Photon LoRaWAN node?


The client is in deep sleep most of the time, waking every 30 minutes to take measurements (temperature, humidity, ambient light, LPG, TVOCs), which it then sends to the sever. Since the data is just a bunch of numbers I think the radio transceiver should have no problem communicating it. I am managing power for the client with Photon Battery Shield, which is connected to a 400mAh LiPo and a 3.5W solar panel. So far power doesn’t seem to be an issue, although I will need to see if the sleep cycle has to be tweaked to accommodate the power the transceiver uses.

Server photon receives data and passes it onto some cloud service (haven’t decided which one). Recently I’ve been working with Ionic, so it could be interesting coming up with some mobile UI for displaying the data.

It is a work in progress, any thoughts are appreciated :slight_smile:



I was needing help with the code on the receivers end where it breaks apart the different sensor readings it receives and then saves that data as a variable. I had not figured out how to break the received payload apart save the different data points to seperate variables like for Temp, Humidity, Light, LPG, VOC, ect…

So if you get that working please do share your code :slight_smile:

For power management, I have some code that will put your transmitter into sleep mode if the battery SOC hits 20% and will allow time for the solar panel to recharge the battery above 20% before it starts sending data again to prevent the battery from ever going completely dead.


Can I ask what you are sending from the client to the server? I did some testing today and I’m able to get sensor readings on the client and send them to the server as a concatenated message. On the server side I am deconstructing the message with string functions and then sending a JSON object through particle cloud. Everything seems to work okay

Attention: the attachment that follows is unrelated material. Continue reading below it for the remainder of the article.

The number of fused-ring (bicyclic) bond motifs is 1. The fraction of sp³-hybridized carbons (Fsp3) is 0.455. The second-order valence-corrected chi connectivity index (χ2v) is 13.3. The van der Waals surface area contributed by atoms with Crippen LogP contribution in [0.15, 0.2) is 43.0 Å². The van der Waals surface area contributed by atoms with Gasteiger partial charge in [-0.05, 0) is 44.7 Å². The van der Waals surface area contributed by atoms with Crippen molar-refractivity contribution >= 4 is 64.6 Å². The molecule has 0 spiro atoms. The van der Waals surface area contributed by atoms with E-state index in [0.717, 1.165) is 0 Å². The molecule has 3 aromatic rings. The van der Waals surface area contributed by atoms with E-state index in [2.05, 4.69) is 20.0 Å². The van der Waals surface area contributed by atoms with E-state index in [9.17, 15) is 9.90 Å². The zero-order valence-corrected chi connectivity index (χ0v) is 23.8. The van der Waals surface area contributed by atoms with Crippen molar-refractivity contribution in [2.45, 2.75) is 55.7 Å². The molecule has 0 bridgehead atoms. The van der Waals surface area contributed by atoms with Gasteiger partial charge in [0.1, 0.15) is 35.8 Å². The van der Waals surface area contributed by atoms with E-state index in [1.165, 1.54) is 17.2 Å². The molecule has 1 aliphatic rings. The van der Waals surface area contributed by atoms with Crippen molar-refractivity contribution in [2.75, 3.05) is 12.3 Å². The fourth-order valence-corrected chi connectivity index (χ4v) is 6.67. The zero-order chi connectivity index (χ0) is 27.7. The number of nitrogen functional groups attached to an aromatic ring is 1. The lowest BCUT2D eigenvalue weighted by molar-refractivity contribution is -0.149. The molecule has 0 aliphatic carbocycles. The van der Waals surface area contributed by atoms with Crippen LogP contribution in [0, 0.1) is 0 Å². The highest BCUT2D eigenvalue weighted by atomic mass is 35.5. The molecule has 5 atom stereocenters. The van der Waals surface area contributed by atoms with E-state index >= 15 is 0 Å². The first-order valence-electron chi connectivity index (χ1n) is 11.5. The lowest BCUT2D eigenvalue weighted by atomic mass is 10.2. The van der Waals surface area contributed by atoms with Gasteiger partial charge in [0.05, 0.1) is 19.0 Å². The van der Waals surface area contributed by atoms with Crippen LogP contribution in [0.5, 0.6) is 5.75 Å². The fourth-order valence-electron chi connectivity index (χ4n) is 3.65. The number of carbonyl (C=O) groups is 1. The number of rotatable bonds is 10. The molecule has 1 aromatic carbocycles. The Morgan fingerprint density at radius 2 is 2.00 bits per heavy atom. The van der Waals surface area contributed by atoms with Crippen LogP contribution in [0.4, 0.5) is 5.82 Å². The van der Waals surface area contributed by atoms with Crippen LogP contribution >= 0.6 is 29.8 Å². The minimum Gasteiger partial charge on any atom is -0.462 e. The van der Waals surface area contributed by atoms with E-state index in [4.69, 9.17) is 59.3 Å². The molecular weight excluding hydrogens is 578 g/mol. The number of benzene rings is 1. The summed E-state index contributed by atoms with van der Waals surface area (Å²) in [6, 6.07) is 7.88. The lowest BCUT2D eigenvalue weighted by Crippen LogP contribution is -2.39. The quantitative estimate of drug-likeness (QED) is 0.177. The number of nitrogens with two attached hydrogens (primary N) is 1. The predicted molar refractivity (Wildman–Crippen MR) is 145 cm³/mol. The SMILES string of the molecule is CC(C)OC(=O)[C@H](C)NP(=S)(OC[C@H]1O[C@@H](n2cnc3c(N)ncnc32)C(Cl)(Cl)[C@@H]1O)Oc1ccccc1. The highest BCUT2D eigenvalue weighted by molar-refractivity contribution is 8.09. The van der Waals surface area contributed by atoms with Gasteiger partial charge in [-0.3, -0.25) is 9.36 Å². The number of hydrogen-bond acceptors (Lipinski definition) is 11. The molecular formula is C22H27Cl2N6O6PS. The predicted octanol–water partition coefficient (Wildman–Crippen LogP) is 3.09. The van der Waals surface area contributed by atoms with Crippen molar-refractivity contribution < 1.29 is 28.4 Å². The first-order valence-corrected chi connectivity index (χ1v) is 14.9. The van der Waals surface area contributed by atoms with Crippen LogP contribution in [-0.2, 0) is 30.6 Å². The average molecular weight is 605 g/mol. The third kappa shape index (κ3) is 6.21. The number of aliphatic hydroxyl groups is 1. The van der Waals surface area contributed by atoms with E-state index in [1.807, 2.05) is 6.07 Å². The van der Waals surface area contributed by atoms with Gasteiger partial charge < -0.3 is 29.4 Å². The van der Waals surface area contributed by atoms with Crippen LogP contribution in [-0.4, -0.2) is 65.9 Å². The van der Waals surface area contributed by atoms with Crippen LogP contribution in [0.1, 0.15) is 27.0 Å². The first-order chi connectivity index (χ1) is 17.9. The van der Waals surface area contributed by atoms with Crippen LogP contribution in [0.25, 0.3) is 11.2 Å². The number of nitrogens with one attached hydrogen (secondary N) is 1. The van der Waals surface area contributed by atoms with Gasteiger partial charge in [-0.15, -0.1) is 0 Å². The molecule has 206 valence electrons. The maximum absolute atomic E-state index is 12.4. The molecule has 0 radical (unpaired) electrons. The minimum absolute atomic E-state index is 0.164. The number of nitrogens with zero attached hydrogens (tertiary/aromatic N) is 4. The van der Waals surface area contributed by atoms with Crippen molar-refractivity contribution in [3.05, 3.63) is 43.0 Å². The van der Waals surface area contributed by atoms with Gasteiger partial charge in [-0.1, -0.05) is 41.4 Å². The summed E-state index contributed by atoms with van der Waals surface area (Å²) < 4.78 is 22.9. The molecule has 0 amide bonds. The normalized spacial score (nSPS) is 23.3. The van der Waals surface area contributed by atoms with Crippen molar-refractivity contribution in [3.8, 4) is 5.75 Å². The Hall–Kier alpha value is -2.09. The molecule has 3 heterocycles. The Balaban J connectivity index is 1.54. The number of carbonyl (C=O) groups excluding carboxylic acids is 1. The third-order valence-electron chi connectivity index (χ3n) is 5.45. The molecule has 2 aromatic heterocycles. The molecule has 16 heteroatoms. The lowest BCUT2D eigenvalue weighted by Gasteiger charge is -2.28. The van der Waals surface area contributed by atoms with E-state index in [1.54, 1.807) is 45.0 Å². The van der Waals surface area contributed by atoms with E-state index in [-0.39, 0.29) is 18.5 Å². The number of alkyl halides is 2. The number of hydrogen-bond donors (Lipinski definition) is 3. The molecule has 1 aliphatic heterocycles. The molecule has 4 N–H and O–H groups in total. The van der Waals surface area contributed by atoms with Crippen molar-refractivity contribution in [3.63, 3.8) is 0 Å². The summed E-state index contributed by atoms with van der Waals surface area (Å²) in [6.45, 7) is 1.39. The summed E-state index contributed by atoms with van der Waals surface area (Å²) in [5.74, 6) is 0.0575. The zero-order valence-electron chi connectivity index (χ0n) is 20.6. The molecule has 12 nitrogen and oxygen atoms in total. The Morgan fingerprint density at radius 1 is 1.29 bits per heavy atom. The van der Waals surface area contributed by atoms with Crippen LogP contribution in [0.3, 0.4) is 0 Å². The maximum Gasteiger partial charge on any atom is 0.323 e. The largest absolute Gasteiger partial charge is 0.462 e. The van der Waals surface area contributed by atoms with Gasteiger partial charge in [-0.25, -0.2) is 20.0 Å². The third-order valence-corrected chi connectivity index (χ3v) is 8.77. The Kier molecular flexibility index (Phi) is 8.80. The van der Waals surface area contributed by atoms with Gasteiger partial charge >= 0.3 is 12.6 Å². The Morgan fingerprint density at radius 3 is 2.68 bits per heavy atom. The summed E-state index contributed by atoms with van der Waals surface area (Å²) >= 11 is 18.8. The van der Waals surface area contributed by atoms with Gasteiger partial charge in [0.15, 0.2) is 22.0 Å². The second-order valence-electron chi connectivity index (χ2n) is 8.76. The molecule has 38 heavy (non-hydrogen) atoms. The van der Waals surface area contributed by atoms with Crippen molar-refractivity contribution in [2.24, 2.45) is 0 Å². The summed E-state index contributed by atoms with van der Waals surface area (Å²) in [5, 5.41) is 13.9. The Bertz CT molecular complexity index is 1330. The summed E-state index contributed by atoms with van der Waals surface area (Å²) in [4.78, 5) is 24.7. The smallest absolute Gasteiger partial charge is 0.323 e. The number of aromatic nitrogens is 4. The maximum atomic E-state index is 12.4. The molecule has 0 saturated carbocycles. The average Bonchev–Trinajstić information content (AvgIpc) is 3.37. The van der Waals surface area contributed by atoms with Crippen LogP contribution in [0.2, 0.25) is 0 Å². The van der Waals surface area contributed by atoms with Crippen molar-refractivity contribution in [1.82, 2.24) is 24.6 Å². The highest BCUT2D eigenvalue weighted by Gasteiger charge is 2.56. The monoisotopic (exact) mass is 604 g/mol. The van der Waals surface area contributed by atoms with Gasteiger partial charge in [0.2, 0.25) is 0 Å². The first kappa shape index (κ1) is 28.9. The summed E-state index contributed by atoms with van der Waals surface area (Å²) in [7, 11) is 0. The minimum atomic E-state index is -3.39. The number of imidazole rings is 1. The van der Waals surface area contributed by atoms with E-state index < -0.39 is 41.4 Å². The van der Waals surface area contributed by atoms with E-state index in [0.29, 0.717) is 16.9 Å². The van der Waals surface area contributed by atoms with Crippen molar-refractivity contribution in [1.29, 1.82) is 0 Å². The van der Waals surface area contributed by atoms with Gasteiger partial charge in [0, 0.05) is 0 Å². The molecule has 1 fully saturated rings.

I only did what was in the example code which at this point I don’t remember exactly.

I’m just looking for your example if your willing to share so I can learn from it.


On the client, I got some sensor data (humidity, temperature, ambient light, battery charge), and made a String to send. Something like this:

String radiopacketS = battery+ "," + humidity+ "," +temperature+ "," +light;
radiopacketS.toCharArray(radiopacket, 20);

And on the server side I just parsed the CSV like this:

String receivedString((char*)buf);
int firstCommaIndex = receivedString.indexOf(',');
int secondCommaIndex = receivedString.indexOf(',', firstCommaIndex+1);
int thirdCommaIndex = receivedString.indexOf(',', secondCommaIndex+1);
batteryLevel = receivedString.substring(0, firstCommaIndex);
humidity = receivedString.substring(firstCommaIndex+1, secondCommaIndex);
temperature = receivedString.substring(secondCommaIndex+1, thirdCommaIndex);
light = receivedString.substring(thirdCommaIndex+1);

There’s definitely a generalized way of parsing the received message but since I know how many values I expect I just parsed the lazy way :stuck_out_tongue:. After this I sent published it to Particle Cloud, used IFTTT to relay the data to permanent storage, and from there I’m pulling the latest 50 values for a real-time graph.


Sweet! Thanks for sharing this, it’s helpful.

I’ve done parsing before with incoming data from webhooks but never had to set it up from scratch with the RF95w Radios.

@ScruffR Do you have any advice or warnings as far as parsing like this?


I would - as always - stay away from String and rather use sscanf() for conciseness and readability.